In other words, this survival trait is also the cause of huge amounts of human misery, war, bigotry, and fear. Steven King is insanely popular because he knows what we fear, and trust me: most of that is at the level of Unconscious Competence. If his values didn't match the values of his audience, they would never have flocked to him, he would never have known how to get under their skin. Popular media, the images people absorb eagerly for entertainment, is my very favorite straw poll.

I've proposed a fairly universal answer to the "why" of much human misery: we don't fully extend our own humanity to others. It allows me to predict behavior, and understand our past. It amuses me when people squawk, proclaiming that "their" group doesn't do this. We're better because we don't think we're better.

Thank God I can laugh at this stuff, or I'd cry.

15 comments:

Reluctant Lawyer said...

I've found the treatment of race in much of science fiction to be troubling (not all of it - Perry, Dietz, others). The reason for the concern is that science fiction - more than any other genre - allows the author to create an entire world from scratch, if the author chooses. There need not be any points fixed in present day reality. An author can create his or her own world - his or her vision of how things should be. With that said, it saddens me that for many authors, in their idealized world, people who look like me simply do not exist.

Steven Barnes said...

In my entire career in SF, not one single time have I ever been in a SF convention Green Room, or party, with another black male SF writer. Not one time. My line: "SF is 99.9% white people and their imaginary friends." When you can create a world from scratch, you populate it with your subconscious urges. That tells you something very interesting about humanity.

Shady_Grady said...

This is really interesting topic Steve. I haven't read "The Stand" in a while. I do remember the Mother Abigail character but not some of the other problematic ones you mention. I'll have to go back and re-read.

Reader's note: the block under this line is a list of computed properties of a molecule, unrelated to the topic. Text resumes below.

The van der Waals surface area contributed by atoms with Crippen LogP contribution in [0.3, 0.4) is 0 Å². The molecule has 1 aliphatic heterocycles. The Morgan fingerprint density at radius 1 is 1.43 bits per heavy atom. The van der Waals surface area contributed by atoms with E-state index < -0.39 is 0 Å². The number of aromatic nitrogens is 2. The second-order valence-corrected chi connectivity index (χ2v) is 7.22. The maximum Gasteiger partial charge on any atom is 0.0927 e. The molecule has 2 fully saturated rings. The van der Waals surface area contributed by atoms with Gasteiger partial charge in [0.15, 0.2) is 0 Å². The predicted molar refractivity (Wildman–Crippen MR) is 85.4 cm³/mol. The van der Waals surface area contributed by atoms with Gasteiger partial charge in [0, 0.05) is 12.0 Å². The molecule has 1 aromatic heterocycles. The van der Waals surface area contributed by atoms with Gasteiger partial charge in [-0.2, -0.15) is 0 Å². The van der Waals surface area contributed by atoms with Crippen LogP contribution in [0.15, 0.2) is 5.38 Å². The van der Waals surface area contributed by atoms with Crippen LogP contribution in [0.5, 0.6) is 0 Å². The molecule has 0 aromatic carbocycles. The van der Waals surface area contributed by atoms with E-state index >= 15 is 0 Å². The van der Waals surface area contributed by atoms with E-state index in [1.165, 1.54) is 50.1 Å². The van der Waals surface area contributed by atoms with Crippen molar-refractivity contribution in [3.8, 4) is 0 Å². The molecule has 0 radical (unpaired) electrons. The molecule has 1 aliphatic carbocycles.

I did like Ursula K. Leguin's "Earthsea" series. She quite deliberately made most of the protagonists non-white.

Dan Moran said...

Not being snarky, but you've never met Samuel Delaney? That surprises me a little -- just an accident of timing?

I wrote one story where every major character was black. My fan base runs almost exclusively white and about 90% male -- no one's ever commented on it. I've never been quite sure what to make of that.

Travis said...

Not directly on point but interesting news bout racial perception.

http://news.yahoo.com/s/livescience/individualswithraredisorderhavenoracialbiases

Nancy Lebovitz said...

I don't think it's just intimate contact which defuses prejudice-- it's got to be intimate contact with pretty good legal equality.

Otherwise, slavery would have led to diminishing prejudice.

Nancy Lebovitz said...

One more for your list: People who believe that anyone in business is innately untrustworthy because business is driven entirely by profit or who believe that anyone in government is innately untrustworthy because government is driven entirely by power-seeking and the desire for unearned income.

John E. said...

I seem to recall that Niven and Pournelle have a black astronaut in Lucifer's Hammer - the one who gives the "we used to control the lightning" speech - and also that in Oath of Fealty the manager of the arcology who gave the order to kill the intruders was black.

grandmother said...

SG is right about Ursula LeGuin. Her future humans are just one race. The Other exists, but her antagonists are not human. I have my own rant: 1) When I meet someone new, one of the first things I notice is skin color,for no good reason. 2)I have no black friends here, not a single family in our three-block neighborhood, nor my chuch. So I take out an ad? "White woman feeling Culturally Deprived would like to meet black woman with similar interests and education for purpose of sharing ideas and experiences,perhaps building a friendship." ) "Back in our day, there was only one high school in town." Wrong! There were two, one white and one black(explains item 1and King, also.)